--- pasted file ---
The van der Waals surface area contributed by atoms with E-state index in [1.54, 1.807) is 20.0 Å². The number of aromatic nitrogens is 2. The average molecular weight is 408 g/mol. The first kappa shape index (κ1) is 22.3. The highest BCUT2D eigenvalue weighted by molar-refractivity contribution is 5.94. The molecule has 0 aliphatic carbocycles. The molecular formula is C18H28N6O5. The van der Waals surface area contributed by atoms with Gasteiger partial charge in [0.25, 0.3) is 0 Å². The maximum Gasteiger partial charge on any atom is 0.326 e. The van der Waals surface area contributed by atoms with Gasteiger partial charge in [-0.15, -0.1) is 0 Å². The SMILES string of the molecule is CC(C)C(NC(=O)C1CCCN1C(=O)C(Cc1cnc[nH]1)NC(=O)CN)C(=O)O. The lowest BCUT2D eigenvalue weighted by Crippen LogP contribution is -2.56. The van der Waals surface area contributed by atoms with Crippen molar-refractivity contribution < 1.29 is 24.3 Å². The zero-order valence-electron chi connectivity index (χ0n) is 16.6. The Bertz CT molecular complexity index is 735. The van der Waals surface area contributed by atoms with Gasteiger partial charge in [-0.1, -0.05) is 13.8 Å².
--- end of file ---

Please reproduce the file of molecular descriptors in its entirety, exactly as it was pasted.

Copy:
The van der Waals surface area contributed by atoms with E-state index in [1.54, 1.807) is 20.0 Å². The number of aromatic nitrogens is 2. The average molecular weight is 408 g/mol. The first kappa shape index (κ1) is 22.3. The highest BCUT2D eigenvalue weighted by molar-refractivity contribution is 5.94. The molecule has 0 aliphatic carbocycles. The molecular formula is C18H28N6O5. The van der Waals surface area contributed by atoms with Gasteiger partial charge in [0.25, 0.3) is 0 Å². The maximum Gasteiger partial charge on any atom is 0.326 e. The van der Waals surface area contributed by atoms with Gasteiger partial charge in [-0.15, -0.1) is 0 Å². The SMILES string of the molecule is CC(C)C(NC(=O)C1CCCN1C(=O)C(Cc1cnc[nH]1)NC(=O)CN)C(=O)O. The lowest BCUT2D eigenvalue weighted by Crippen LogP contribution is -2.56. The van der Waals surface area contributed by atoms with Crippen molar-refractivity contribution < 1.29 is 24.3 Å². The zero-order valence-electron chi connectivity index (χ0n) is 16.6. The Bertz CT molecular complexity index is 735. The van der Waals surface area contributed by atoms with Gasteiger partial charge in [-0.1, -0.05) is 13.8 Å².